LPs (limited partners) are often detached from the day-to-day operations of their funds’ portfolio companies. This can make it difficult for them to gauge the performance of their investments. A fund manager, known as a GP (general partner), can remove some of this ambiguity with regular LP updates providing insights into portfolio performance.
We spoke to a handful of GPs to get their advice on the best approach to LP updates. Here’s what they had to say:
It’s Your Job to Share Updates
LPs trust you to invest their money wisely. They deserve to be informed on the status of those investments. It helps them evaluate their portfolio and plan for the future.
“Updates keep LPs informed, show active monitoring of the investment, and they’re a great tool to connect with investors—which becomes more difficult as a syndicate or fund grows.” —Ashley Flucas, GP, Flucas Ventures
Good LP Updates Lead to More Capital
Connecting with LPs leads to more trust, and more trust will make LPs want to invest with you in the future. Good GPs can foster a loyal network of LPs who are eager to participate in their deals.
“Sharing LP updates has absolutely helped me raise more capital. Thorough, high-quality updates builds trust between GPs and LPs. LPs are likely more willing to back future funds of managers that regularly share updates.” —Ryan Hoover, GP, Weekend Fund
Send an LP Update At Least Once Per Quarter
Fund managers we spoke with recommend sending LP updates at least quarterly. Reach out to founders of your portfolio companies a few weeks prior to each update to ask what you can share. If something important happens between updates, share it in real time (after checking with the founders). If founders come to you with a problem, offer to share it with your LP network to see if they can provide solutions.
“Our LPs aren’t just people who write checks, but subject matter experts in their own fields. Given the breadth and diversity of their own portfolios, we routinely turn to LPs to provide feedback. Often they provide insight into a particular challenge we didn’t have an answer for.” — Jeff Adelson-Yan, GP, Third Prime
Lead With What’s Most Important
What you share in your LP update should be determined by what founders greenlight and what matters most to your investors. Most LPs are busy people. It’s fine to write long updates, but tell them what they need to know upfront.
“I always start with what I think is most material to my LPs: revenue, major deals or milestones, follow-on rates, and press coverage.” —Ashley Flucas, GP, Flucas Ventures
Be Quantitative and Qualitative
Product data, sales velocity, and financials should be part of every LP update. It’s the GP’s job to put that information into context for LPs. Explain why you think a company is performing well or failing to meet expectations. If you added a new company to the portfolio since the last update, tell LPs what the company does, the team behind it, and why you chose to invest.
“When introducing new portfolio companies to LPs, it's important to share your thesis and reasoning for investing. Are they capitalizing on an emerging consumer behavior or technology shift? Have you known the founders for many years and can you share evidence of their superpowers? What unique insight does the team have on their market? Ideally you can teach and inspire LPs when introducing new companies.” —Ryan Hoover, GP, Weekend Fund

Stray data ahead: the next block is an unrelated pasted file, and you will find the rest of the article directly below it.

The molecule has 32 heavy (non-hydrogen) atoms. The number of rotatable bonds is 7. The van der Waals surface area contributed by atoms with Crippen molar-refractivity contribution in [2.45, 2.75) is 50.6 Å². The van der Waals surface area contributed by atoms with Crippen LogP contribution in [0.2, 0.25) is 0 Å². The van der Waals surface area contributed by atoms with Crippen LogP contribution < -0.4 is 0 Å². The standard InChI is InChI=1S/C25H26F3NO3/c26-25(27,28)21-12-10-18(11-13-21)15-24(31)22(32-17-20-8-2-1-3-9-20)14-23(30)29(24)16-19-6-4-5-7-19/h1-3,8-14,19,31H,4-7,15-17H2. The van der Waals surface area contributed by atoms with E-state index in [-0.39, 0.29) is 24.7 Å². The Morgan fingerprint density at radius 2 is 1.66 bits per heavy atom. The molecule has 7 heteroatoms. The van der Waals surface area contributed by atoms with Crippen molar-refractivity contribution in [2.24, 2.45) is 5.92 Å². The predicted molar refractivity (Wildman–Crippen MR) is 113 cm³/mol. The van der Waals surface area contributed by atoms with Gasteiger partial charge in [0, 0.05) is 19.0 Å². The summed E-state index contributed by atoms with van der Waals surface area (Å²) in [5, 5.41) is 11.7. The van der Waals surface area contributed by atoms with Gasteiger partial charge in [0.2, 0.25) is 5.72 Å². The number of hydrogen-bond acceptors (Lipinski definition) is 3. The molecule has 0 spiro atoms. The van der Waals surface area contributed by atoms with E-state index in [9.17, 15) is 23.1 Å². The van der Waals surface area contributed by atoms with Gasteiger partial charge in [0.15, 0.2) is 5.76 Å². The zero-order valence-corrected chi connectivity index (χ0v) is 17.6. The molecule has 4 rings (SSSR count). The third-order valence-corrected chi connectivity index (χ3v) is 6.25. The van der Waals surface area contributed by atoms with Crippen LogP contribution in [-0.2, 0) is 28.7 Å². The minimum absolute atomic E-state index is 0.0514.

If an investment fails, be transparent with LPs about why it didn’t work out. Lead with data and offer a few sentences on where the company ran into trouble (assuming you’re able to share). Most LPs know angel investing is inherently risky. If you’re always painting a rosy picture, LPs could lose trust in what you tell them.
“We give it to LPs straight, whether it’s good or bad. This ultimately makes for a better relationship. If we didn’t share our failures, LPs would think we’re not opportunistic and we’re not taking enough risks.” —Jeff Adelson-Yan, GP, Third Prime
Share Updates Asynchronously
It’s best to provide updates via email, PDF, Google Doc, or some other form of asynchronous communication. This gives LPs the ability to review and respond in their own time. (AngelList GPs can use the Posts function to securely send updates to all members of their syndicate or fund.)
“We send a short email that links to the full update in Google Docs. Asynchronous consumption is ideal for most busy LPs.” —Ryan Hoover, GP, Weekend Fund
LP Update Template
There are many ways to structure an LP update. Ryan Hoover uses the following format:
- Intro highlighting new investments, emerging trends, and intel on how the investment strategy is evolving.
- Markups on companies that have raised since the last update.
- Portfolio snapshot including the company name, description, website URL, category, and applicable fund invested through.
- Portfolio additions including the amount invested, why the investment was made, what the company does, background on the founder and team, and coinvestors in the deal.
- Portfolio updates including new product releases, press, company blog posts, and “asks” from the founders.
We’ve added a link to Ryan Hoover’s LP update template in Posts, inside the Lead Dashboard. Simply click the link to view the template, and apply it to streamline your own LP updates.